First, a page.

Growing English Ivy And Removing It If You Have To

English Ivy makes a wonderful climbing vine able to cover buildings and give that "old" look to them in a fairly short time.

Having said that, its strength in speed is matched by its strength in invasiveness and any article extolling the virtue of this plant is shortly met by outrage by those gardeners in warmer areas where this plant has escaped into the wild and is busily choking out other plants.

One gardener's treasure is another gardener's bane.

But English Ivy does make an excellent vine and if that's your interest, here's how to grow it.

Growing Conditions

Full sunlight or middling shade is good for this plant. It will take surprisingly small amounts of sunlight and live, although it will slow down its growth in very low light levels. If nothing else will make it in this dark corner, try English Ivy.

Well-drained but fertile soil allows it to grow well. This plant is a native understory plant so think woodland and woodland edging plant with the kind of good soil there.

While it will survive being flooded in the spring, it doesn't like winter wet or standing water in a garden setting.

It will grow in clay soils but prefers a better drained soil.

This plant clings to buildings (and almost any surface) with "suckers" that attach themselves and support the weight of the plant. It does not require a trellis but will use one (or anything vertical for that matter) to climb.


English Ivy is marginally hardy as a climbing vine into USDA zone 5. The variety 'Baltica' is hardy there in most years although it will be burned off in a cold year. I've had 'Baltica' survive a year or two in USDA zone 4 but as soon as it pokes its head up through the snow - or the snow melts down and we have a deep freeze, this plant is burned to the ground or killed.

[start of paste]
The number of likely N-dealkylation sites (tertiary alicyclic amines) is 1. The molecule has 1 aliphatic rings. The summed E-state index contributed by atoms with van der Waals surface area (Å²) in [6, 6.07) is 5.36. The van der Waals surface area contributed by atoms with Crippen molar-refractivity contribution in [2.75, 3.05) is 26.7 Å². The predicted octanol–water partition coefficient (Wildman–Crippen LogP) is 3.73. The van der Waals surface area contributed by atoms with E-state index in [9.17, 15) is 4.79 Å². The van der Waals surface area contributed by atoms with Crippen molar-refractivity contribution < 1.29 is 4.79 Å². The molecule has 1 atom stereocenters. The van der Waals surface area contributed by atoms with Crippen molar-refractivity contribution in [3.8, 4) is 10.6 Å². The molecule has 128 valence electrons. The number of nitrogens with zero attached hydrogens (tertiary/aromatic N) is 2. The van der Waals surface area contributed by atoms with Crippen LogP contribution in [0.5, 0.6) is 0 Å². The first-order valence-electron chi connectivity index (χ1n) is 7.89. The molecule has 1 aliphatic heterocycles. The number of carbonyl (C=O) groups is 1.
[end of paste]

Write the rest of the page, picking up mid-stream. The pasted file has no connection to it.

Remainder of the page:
Other varieties are more tender.

As indicated above, in warmer areas or areas where winter is cool and damp, this plant will think it is in hog-heaven and has the potential to become a serious weed.

Home Garden Propagation

By cuttings in the home garden. Easy - take some tender tip cuttings and put them in a glass of water. Wait a month until roots emerge and then plant.

Layering - putting a tendril on the ground and covering the node with soil will also work. This is how it spreads as a ground cover.

English Ivy
English ivy "eating" an evergreen tree

Removing Old Plants

Removing an established plant is a bit of a chore. The first step is to kill off the root. Cut the main stems at the root. This will kill the existing top.

The problem of course is that this root is going to produce a hundred new shoots for every one you cut. You have to either continue to cut these off regularly and starve the root out, or, you have to dig out the root.

You do have to either kill or totally remove this root as the smaller roots can indeed throw new shoots all by themselves. This is a tough plant to eradicate manually but it can be done.

Removing the old suckers from the walls is easier when the top growth is fully dead. They can be pulled away and then a power washer will remove most of the older suckers. You may have to scrub off some of the more persistent ones.

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Will this damage your house? Frankly, it depends on how good the mortar or siding condition is and is beyond the ability of this article to give you a good answer. Siding or mortar that is in good shape will not be bothered other than cosmetically. Poor conditions might see some damage. If there is a trick, it is to allow the top growth to fully die and become brittle before trying to remove it. Experiment with smaller areas before you really get serious about pulling off the plant.

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